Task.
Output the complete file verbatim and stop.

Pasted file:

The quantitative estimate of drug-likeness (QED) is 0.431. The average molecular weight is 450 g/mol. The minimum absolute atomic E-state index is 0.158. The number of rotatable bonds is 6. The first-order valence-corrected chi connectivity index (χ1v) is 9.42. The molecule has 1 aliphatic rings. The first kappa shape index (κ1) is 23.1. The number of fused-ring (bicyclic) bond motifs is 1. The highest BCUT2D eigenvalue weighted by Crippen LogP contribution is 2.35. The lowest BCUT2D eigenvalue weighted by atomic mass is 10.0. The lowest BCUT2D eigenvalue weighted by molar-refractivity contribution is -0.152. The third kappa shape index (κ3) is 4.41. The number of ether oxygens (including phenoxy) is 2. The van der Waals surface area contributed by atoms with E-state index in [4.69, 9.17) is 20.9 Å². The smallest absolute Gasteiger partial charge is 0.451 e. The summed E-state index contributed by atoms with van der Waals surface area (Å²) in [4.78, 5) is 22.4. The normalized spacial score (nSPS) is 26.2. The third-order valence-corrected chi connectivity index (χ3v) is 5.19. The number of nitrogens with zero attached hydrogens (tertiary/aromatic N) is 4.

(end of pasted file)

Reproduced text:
The quantitative estimate of drug-likeness (QED) is 0.431. The average molecular weight is 450 g/mol. The minimum absolute atomic E-state index is 0.158. The number of rotatable bonds is 6. The first-order valence-corrected chi connectivity index (χ1v) is 9.42. The molecule has 1 aliphatic rings. The first kappa shape index (κ1) is 23.1. The number of fused-ring (bicyclic) bond motifs is 1. The highest BCUT2D eigenvalue weighted by Crippen LogP contribution is 2.35. The lowest BCUT2D eigenvalue weighted by atomic mass is 10.0. The lowest BCUT2D eigenvalue weighted by molar-refractivity contribution is -0.152. The third kappa shape index (κ3) is 4.41. The number of ether oxygens (including phenoxy) is 2. The van der Waals surface area contributed by atoms with E-state index in [4.69, 9.17) is 20.9 Å². The smallest absolute Gasteiger partial charge is 0.451 e. The summed E-state index contributed by atoms with van der Waals surface area (Å²) in [4.78, 5) is 22.4. The normalized spacial score (nSPS) is 26.2. The third-order valence-corrected chi connectivity index (χ3v) is 5.19. The number of nitrogens with zero attached hydrogens (tertiary/aromatic N) is 4.